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FairTax not Flat tax!

By
Real Estate Agent with Keller Williams
This letter was written in response to Jim Inhoff’s reply to an inquiry 
regarding his position on the Fairtax, A grass roots movement to 
completely overhaul our federal tax system. Spurred on by Neal Boortz 
and congressman john Lender as well as the people of the United 
States it is gaining support throughout the country. It would change 
our tax system from income based to consumption based. The plan
 is the most studied ever although there are many misunderstandings 
and misconceptions being perpetuated regarding it. Most opposition 
comes from people who think that it could never be realized (such 
as with Inhoff) or those who stand to lose  money because 
they have learned how to cheat the current system. For more
information go to fairtax.org or buy the books “the Fairtax” 
and its sequel “Answering the critics”.  The logic in the books is 
inarguable.   
 
I appreciate your interest and response regarding my Inquiry 
on your position regarding the Fairtax. I understand that 
amending the constitution is a monumental task; however, with 
broad support the path would be eased. The voice of the 
American people presenting a cohesive united front would 
precipitate both the congress and the state legislatures to 
take action. But you are our voice! We need your support! 
Your position that a flat tax would be superior to the Fairtax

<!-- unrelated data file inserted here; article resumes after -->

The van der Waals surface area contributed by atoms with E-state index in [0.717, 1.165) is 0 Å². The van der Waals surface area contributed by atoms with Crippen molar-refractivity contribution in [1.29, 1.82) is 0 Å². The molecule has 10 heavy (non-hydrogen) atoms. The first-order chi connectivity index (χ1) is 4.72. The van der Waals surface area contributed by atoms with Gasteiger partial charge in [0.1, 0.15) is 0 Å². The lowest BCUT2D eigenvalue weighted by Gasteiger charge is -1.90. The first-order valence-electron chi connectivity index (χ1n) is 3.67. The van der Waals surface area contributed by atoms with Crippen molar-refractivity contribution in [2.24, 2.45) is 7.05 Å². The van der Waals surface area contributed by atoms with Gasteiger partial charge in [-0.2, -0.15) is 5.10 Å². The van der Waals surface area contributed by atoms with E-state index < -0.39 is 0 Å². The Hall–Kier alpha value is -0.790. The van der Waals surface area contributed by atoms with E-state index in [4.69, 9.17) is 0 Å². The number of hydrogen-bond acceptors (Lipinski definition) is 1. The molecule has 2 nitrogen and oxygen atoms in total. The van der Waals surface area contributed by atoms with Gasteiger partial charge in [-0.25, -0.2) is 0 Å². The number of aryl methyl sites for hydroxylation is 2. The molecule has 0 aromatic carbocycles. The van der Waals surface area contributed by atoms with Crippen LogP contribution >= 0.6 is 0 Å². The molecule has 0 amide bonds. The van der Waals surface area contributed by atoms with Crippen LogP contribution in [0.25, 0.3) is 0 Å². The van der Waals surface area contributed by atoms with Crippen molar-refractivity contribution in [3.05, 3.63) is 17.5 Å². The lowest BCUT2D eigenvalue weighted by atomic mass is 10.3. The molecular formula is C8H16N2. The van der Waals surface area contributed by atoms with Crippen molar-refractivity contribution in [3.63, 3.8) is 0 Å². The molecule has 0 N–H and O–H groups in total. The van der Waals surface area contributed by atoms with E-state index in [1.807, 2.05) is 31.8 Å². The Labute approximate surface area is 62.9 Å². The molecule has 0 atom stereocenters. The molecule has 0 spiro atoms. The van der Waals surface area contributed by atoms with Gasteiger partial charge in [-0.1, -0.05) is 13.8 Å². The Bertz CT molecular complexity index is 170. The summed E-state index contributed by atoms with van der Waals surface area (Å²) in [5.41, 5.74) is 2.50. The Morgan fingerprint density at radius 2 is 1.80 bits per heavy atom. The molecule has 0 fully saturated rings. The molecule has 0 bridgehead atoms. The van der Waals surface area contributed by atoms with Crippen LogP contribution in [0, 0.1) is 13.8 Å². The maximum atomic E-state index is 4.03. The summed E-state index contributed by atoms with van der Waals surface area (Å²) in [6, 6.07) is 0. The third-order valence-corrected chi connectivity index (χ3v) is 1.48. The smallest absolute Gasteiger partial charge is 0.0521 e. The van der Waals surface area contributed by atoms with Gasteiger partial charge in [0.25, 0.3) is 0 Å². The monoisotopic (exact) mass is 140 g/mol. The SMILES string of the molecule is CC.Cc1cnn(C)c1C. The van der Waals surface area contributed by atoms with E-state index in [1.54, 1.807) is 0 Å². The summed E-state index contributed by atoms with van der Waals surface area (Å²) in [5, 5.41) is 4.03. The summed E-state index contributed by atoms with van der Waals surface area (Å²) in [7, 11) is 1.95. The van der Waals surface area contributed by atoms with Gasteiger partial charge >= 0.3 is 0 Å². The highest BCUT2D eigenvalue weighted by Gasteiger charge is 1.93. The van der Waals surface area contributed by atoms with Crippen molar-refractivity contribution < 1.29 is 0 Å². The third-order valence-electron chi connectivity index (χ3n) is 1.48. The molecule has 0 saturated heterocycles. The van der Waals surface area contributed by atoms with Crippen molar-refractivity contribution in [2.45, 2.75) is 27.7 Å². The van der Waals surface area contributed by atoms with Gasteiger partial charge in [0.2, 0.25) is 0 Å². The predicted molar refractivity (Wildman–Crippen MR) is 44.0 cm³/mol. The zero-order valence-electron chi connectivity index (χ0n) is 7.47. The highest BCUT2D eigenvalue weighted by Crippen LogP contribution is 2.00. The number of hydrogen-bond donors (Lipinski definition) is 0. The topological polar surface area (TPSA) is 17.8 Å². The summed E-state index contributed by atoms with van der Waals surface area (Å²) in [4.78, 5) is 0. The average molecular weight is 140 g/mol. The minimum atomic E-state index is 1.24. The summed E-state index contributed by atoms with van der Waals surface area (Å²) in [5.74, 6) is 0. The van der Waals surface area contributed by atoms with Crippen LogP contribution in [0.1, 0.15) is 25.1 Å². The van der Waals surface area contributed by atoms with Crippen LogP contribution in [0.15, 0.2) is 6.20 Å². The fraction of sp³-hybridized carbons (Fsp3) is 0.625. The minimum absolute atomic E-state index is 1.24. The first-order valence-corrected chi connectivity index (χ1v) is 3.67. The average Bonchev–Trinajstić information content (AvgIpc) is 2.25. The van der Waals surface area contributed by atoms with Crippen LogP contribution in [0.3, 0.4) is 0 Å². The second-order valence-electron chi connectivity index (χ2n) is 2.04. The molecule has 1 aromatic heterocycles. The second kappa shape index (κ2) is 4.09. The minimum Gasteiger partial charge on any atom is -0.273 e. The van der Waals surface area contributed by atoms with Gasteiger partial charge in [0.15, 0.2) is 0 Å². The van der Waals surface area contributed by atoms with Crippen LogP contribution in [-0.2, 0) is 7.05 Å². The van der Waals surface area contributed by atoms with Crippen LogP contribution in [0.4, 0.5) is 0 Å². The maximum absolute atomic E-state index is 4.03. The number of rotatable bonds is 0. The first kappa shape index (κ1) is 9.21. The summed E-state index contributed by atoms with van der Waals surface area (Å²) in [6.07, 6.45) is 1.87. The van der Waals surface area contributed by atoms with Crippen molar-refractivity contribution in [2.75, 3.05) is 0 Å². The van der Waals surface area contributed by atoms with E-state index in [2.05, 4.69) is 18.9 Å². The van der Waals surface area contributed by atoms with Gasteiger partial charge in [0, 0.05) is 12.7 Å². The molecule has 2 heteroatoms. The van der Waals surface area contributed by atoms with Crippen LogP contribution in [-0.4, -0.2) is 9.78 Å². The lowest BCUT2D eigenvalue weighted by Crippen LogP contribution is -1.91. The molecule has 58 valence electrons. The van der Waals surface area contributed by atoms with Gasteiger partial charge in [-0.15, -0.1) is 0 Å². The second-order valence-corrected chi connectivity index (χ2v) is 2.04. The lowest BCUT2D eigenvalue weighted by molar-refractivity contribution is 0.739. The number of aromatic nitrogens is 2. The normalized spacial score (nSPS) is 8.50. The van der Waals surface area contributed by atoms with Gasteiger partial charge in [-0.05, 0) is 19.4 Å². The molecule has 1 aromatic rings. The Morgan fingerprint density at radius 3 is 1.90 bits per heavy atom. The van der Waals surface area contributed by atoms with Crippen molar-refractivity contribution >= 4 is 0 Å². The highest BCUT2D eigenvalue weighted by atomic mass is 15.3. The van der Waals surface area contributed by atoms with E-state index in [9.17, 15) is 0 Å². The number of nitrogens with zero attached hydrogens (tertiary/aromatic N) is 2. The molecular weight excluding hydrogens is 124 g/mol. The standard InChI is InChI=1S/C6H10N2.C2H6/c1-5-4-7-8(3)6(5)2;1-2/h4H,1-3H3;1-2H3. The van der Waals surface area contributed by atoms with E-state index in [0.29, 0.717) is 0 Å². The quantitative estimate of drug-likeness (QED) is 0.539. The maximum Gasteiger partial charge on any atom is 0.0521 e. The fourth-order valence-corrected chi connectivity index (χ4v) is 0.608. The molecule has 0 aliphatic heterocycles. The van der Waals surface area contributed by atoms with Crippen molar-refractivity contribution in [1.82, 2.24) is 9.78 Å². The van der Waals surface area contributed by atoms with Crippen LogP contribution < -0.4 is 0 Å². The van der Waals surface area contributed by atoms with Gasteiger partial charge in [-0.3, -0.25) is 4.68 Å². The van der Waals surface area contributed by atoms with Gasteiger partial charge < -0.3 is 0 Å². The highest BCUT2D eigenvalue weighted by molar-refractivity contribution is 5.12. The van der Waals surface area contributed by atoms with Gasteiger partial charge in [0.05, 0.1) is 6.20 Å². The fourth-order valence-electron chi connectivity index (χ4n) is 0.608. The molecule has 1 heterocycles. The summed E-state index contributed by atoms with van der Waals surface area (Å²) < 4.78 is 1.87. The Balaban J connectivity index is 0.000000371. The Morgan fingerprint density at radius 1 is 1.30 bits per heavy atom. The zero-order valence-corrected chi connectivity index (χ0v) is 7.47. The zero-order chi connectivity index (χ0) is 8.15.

is not an easy one to support.  The complications begin 
with the government prying into people’s private lives and 
businesses to ascertain income. Along with the intrusion into 
our finance’s, a burdensome system inevitably develops to 
prevent cheating and to attempt to be fair, making the 
regulations become ever more complicated and impossible to 
interpret and enforce. Sound familiar? You betcha! Our current 
tax system started out as a flat tax!  The system we have 
today is a flat tax that has evolved in an effort to accommodate
 the amazingly complex financial world.  Since 1986 when the tax
 was “re-flattened”, it has been amended 16,000 times. It has 
67,000 pages of rules and regulations! Under a flat tax system, 
money would still be involuntarily withdrawn from the pockets of 
the people and a flat tax would not eliminate the inevitable
 regulatory mess that results from having to report income. In 
addition, a flat tax would not take advantage of tourist dollars 
or make our products more competitive. The regulations would put 
people with higher incomes at an advantage because they can afford
 to pay people to interpret the codes and manage their money 
(not very fair at all). Of course, the cost of this money management 
as well as the actual taxes would only be passed on to consumers
 and employees in lower income brackets just as it is now. A flat tax 
may sound efficient, equitable and simple” (your quotes) and in a 
utopian world it would be. Unfortunately, this is the real world and a flat 
tax would result in the same monstrous, indecipherable tax system 
we have now. You need only to look at how we got where we are to 
see what a “new” flat tax would become. A revised flat tax would be
 nothing more than a band-aid over a gaping wound. It may cover it 
up but it will continue to fester. It will leave nothing positive to posterity. 
You may be long gone by the time the rose-colored glasses are removed
 once again from the eyes of the American people but they will be. Do
 you want to be a part of history repeating itself or history made?